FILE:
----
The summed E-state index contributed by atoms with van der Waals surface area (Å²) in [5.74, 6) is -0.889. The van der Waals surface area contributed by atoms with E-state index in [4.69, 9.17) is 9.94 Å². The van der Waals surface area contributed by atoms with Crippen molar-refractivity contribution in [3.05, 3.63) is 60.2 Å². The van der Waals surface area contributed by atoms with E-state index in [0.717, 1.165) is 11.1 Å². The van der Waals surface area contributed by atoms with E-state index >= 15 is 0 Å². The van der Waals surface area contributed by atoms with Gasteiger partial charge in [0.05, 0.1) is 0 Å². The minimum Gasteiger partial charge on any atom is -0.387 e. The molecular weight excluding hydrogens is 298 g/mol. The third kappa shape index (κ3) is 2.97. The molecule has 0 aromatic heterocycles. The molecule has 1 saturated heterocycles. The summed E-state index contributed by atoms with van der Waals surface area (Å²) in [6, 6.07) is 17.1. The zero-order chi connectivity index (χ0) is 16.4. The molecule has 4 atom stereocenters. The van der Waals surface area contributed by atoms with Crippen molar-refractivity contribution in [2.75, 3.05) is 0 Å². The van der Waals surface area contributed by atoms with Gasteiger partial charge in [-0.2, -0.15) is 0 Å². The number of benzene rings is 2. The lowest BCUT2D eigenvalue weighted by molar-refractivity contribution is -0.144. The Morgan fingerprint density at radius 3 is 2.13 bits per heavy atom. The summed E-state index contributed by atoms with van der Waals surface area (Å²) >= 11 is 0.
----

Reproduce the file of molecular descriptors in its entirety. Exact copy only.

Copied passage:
The summed E-state index contributed by atoms with van der Waals surface area (Å²) in [5.74, 6) is -0.889. The van der Waals surface area contributed by atoms with E-state index in [4.69, 9.17) is 9.94 Å². The van der Waals surface area contributed by atoms with Crippen molar-refractivity contribution in [3.05, 3.63) is 60.2 Å². The van der Waals surface area contributed by atoms with E-state index in [0.717, 1.165) is 11.1 Å². The van der Waals surface area contributed by atoms with E-state index >= 15 is 0 Å². The van der Waals surface area contributed by atoms with Gasteiger partial charge in [0.05, 0.1) is 0 Å². The minimum Gasteiger partial charge on any atom is -0.387 e. The molecular weight excluding hydrogens is 298 g/mol. The third kappa shape index (κ3) is 2.97. The molecule has 0 aromatic heterocycles. The molecule has 1 saturated heterocycles. The summed E-state index contributed by atoms with van der Waals surface area (Å²) in [6, 6.07) is 17.1. The zero-order chi connectivity index (χ0) is 16.4. The molecule has 4 atom stereocenters. The van der Waals surface area contributed by atoms with Crippen molar-refractivity contribution in [2.75, 3.05) is 0 Å². The van der Waals surface area contributed by atoms with Gasteiger partial charge in [-0.2, -0.15) is 0 Å². The number of benzene rings is 2. The lowest BCUT2D eigenvalue weighted by molar-refractivity contribution is -0.144. The Morgan fingerprint density at radius 3 is 2.13 bits per heavy atom. The summed E-state index contributed by atoms with van der Waals surface area (Å²) >= 11 is 0.